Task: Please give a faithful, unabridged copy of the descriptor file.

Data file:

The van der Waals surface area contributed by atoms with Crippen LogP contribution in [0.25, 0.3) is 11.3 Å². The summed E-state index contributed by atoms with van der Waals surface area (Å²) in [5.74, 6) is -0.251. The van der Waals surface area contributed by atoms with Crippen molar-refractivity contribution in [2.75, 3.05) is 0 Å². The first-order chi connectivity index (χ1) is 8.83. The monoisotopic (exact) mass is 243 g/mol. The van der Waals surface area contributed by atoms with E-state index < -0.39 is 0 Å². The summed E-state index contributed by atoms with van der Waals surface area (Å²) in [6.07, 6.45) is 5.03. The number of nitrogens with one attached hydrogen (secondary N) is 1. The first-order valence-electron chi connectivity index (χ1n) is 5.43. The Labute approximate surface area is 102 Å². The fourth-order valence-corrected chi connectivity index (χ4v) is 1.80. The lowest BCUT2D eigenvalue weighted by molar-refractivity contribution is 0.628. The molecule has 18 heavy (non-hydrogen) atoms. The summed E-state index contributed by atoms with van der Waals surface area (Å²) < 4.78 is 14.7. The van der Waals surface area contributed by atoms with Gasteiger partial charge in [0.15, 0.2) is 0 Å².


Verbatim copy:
The van der Waals surface area contributed by atoms with Crippen LogP contribution in [0.25, 0.3) is 11.3 Å². The summed E-state index contributed by atoms with van der Waals surface area (Å²) in [5.74, 6) is -0.251. The van der Waals surface area contributed by atoms with Crippen molar-refractivity contribution in [2.75, 3.05) is 0 Å². The first-order chi connectivity index (χ1) is 8.83. The monoisotopic (exact) mass is 243 g/mol. The van der Waals surface area contributed by atoms with E-state index < -0.39 is 0 Å². The summed E-state index contributed by atoms with van der Waals surface area (Å²) in [6.07, 6.45) is 5.03. The number of nitrogens with one attached hydrogen (secondary N) is 1. The first-order valence-electron chi connectivity index (χ1n) is 5.43. The Labute approximate surface area is 102 Å². The fourth-order valence-corrected chi connectivity index (χ4v) is 1.80. The lowest BCUT2D eigenvalue weighted by molar-refractivity contribution is 0.628. The molecule has 18 heavy (non-hydrogen) atoms. The summed E-state index contributed by atoms with van der Waals surface area (Å²) < 4.78 is 14.7. The van der Waals surface area contributed by atoms with Gasteiger partial charge in [0.15, 0.2) is 0 Å².